CO-Horts Blog

Tuesday, March 27, 2018

Turn Your Yard into a Work of Art with Colorful Annuals

Posted by James E. Klett, CSU Department of Horticulture and Landscape Architecture
                As you start to think of your 2018 annual plantings in your yard, flowering annuals allow gardeners to be artists, planning and planting what will develop into a dazzling landscape planting. Yellows, oranges and reds give a feeling of warmth and excitement. Beds or borders of flowers in this color range stand out and provide drama.
'KwikKombos Shooting Star Mix'
                Greens, blues and violets give a feeling of tranquility and coolness; they are perfect to use in close up areas or plantings designed to blend with the surroundings.
                Some color combinations are especially pleasing. Large plantings of one color or shades of one color are popular, as are those using complementary hues of red and green, orange and blue, and yellow and violet. Their combinations should make attractive beds for the entire season.
                Contrast plantings of bright annuals make quite a statement. Some eye-catching examples are a three-tiered plantings of tall African marigolds in the background, medium size orange marigolds in the middle and dwarf red French marigolds in the front; deep orange African marigolds or orange zinnias bordered with dusty miller; or violet blue farinacea salvia bordered with yellow dwarf French marigolds.
'TrixiLiner Old Glory'
                Borders and beds are two of the most common ways to plant annuals. Borders are usually long and narrow, straight or free form plantings. They often have several types of flowers and are used to define or emphasize a walk or garden space.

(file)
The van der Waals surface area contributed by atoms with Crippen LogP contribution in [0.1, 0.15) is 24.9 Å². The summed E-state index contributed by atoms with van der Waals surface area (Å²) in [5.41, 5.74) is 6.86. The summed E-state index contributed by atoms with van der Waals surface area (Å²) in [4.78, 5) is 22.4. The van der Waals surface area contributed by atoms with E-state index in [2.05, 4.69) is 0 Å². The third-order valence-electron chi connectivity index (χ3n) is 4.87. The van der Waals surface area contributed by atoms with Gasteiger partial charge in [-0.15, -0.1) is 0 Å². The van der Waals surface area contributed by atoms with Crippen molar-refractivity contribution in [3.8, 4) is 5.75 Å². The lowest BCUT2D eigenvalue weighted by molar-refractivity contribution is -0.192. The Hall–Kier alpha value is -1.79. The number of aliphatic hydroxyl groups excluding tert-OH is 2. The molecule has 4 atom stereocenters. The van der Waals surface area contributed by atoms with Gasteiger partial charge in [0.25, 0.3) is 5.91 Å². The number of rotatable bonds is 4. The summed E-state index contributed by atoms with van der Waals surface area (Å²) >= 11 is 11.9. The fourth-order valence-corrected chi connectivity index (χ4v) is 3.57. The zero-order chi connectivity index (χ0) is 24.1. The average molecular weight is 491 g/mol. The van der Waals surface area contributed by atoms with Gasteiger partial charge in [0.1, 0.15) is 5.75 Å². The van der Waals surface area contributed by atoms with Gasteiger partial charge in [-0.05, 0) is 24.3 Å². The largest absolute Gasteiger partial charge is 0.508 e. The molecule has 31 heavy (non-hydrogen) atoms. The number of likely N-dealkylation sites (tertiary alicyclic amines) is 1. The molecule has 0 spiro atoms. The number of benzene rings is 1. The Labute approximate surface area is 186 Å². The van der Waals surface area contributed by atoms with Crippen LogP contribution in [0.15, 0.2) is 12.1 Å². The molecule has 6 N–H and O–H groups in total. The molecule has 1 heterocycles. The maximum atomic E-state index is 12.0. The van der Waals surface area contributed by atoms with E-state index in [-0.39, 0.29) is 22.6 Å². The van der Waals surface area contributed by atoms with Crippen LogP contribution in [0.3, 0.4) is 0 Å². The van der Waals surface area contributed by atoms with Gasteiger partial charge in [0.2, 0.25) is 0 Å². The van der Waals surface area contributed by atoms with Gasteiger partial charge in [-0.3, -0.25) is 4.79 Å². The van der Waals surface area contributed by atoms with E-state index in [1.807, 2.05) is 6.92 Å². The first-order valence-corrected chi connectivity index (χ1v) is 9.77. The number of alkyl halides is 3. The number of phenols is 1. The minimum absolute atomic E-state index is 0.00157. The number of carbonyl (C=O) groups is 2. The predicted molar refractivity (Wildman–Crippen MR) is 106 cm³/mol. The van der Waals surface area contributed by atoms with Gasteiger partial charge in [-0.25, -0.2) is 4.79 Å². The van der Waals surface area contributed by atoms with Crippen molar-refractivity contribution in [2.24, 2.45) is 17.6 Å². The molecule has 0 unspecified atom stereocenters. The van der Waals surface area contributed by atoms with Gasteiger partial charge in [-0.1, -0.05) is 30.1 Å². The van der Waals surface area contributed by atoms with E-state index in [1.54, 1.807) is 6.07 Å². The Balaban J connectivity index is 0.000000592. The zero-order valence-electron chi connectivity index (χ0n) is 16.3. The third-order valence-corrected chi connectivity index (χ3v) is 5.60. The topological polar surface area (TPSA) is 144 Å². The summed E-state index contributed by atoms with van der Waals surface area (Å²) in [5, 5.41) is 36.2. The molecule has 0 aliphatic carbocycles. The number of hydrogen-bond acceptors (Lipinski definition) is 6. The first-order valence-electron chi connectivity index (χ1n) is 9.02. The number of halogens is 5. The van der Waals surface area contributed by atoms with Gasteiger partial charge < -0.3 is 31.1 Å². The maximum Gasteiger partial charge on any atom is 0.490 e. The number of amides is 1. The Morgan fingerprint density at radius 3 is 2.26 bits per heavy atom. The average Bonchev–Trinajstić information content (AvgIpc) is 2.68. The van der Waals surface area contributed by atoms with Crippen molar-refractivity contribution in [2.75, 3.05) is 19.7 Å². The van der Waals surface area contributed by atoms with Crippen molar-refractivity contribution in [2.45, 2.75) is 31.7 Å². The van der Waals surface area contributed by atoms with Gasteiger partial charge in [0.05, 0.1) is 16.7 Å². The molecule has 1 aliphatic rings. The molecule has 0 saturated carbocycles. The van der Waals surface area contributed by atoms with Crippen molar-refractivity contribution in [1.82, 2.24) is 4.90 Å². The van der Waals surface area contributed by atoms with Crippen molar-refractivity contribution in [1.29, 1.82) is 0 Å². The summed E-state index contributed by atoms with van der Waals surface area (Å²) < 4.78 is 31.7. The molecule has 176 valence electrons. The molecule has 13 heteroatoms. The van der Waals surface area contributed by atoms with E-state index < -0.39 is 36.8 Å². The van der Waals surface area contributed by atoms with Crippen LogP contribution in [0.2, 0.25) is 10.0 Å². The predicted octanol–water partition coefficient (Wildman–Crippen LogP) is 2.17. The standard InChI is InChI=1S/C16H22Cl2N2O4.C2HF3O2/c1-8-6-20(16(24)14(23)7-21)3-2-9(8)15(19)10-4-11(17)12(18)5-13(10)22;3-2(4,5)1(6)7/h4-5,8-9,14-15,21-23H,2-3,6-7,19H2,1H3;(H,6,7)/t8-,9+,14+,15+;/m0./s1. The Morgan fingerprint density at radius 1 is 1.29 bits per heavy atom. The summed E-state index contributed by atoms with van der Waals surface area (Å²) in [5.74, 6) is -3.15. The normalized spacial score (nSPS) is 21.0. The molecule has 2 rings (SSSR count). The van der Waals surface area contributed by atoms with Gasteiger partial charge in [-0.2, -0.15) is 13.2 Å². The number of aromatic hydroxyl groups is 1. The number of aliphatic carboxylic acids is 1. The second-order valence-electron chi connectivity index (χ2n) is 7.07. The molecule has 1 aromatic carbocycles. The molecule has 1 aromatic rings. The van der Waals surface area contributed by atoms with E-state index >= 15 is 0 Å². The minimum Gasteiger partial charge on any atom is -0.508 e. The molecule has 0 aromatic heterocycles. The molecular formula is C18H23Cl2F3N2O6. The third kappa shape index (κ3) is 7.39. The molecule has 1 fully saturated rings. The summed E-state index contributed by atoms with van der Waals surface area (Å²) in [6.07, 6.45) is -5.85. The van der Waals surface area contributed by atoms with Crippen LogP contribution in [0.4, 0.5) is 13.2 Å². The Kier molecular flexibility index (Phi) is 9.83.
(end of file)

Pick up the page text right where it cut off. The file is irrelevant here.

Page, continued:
Beds are solitary units or islands of flowers arranged in a circular, kidney, rectangular or free form shape. For practical maintenance, flower beds should be no more than five feet wide, to be assessable from both sides.
                Determining which plants to use in borders and beds is a personal decision, but certain principles should be followed. It’s a good idea to combine spiky flowering plants such as stock, angelonia, salvia, snapdragons and plumed celosia with those that have a rounded shape- marigolds, phlox, ageratum, zinnia and geraniums.  
'TrixiLiner Batting Eyes'
                Pay attention to the heights of various plants. With borders, put tall plants in the back and shorter plants toward the front. With an island or bed planting, try to create a pyramid effect with the taller plants in the center and shorter ones around the edges.
                Annuals are also often planted in containers. With this system, it is easy to change color schemes throughout the gardening season. For spring, enjoy pots of pansies, violas and forget-me-nots. When the heat of the summer gets the best of these cool seasonal flowers, you can replace with summer annuals such as petunias, marigolds, zinnias, begonias and geraniums.
'Confetti Garden Fiori Square'
                Now is the time to plan your annual color for 2018 and be bold and experiment with color combinations to create your own landscape pictures this season.

No comments:

Post a Comment